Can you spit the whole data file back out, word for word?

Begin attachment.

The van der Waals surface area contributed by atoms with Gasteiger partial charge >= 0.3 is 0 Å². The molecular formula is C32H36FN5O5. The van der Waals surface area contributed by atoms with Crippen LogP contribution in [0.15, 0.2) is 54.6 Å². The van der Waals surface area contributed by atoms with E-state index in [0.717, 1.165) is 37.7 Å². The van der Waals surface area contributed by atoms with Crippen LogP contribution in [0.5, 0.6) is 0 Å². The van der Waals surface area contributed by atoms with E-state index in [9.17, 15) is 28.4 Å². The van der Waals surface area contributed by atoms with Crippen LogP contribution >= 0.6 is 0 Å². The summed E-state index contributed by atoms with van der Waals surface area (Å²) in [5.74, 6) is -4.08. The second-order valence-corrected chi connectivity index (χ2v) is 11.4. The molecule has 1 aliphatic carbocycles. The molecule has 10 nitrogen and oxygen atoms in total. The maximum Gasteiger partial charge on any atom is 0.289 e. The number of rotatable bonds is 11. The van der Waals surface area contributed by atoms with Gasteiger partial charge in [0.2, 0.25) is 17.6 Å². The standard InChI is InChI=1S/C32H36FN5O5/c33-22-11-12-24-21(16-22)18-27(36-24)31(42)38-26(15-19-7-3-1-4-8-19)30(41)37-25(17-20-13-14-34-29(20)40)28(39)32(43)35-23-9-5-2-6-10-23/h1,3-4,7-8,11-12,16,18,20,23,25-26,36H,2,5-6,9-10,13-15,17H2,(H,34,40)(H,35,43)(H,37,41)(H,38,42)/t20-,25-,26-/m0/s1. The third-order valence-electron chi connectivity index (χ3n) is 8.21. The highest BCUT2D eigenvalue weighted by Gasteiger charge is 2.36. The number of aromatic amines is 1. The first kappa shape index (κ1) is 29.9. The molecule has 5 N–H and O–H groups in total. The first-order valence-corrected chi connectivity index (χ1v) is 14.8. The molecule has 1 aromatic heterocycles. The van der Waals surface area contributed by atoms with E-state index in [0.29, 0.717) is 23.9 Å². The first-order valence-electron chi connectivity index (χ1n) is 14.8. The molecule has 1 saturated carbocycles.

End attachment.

The van der Waals surface area contributed by atoms with Gasteiger partial charge >= 0.3 is 0 Å². The molecular formula is C32H36FN5O5. The van der Waals surface area contributed by atoms with Crippen LogP contribution in [0.15, 0.2) is 54.6 Å². The van der Waals surface area contributed by atoms with E-state index in [0.717, 1.165) is 37.7 Å². The van der Waals surface area contributed by atoms with Crippen LogP contribution in [0.5, 0.6) is 0 Å². The van der Waals surface area contributed by atoms with E-state index in [9.17, 15) is 28.4 Å². The van der Waals surface area contributed by atoms with Crippen LogP contribution >= 0.6 is 0 Å². The summed E-state index contributed by atoms with van der Waals surface area (Å²) in [5.74, 6) is -4.08. The second-order valence-corrected chi connectivity index (χ2v) is 11.4. The molecule has 1 aliphatic carbocycles. The molecule has 10 nitrogen and oxygen atoms in total. The maximum Gasteiger partial charge on any atom is 0.289 e. The number of rotatable bonds is 11. The van der Waals surface area contributed by atoms with Gasteiger partial charge in [0.2, 0.25) is 17.6 Å². The standard InChI is InChI=1S/C32H36FN5O5/c33-22-11-12-24-21(16-22)18-27(36-24)31(42)38-26(15-19-7-3-1-4-8-19)30(41)37-25(17-20-13-14-34-29(20)40)28(39)32(43)35-23-9-5-2-6-10-23/h1,3-4,7-8,11-12,16,18,20,23,25-26,36H,2,5-6,9-10,13-15,17H2,(H,34,40)(H,35,43)(H,37,41)(H,38,42)/t20-,25-,26-/m0/s1. The third-order valence-electron chi connectivity index (χ3n) is 8.21. The highest BCUT2D eigenvalue weighted by Gasteiger charge is 2.36. The number of aromatic amines is 1. The first kappa shape index (κ1) is 29.9. The molecule has 5 N–H and O–H groups in total. The first-order valence-corrected chi connectivity index (χ1v) is 14.8. The molecule has 1 aromatic heterocycles. The van der Waals surface area contributed by atoms with E-state index in [0.29, 0.717) is 23.9 Å². The first-order valence-electron chi connectivity index (χ1n) is 14.8. The molecule has 1 saturated carbocycles.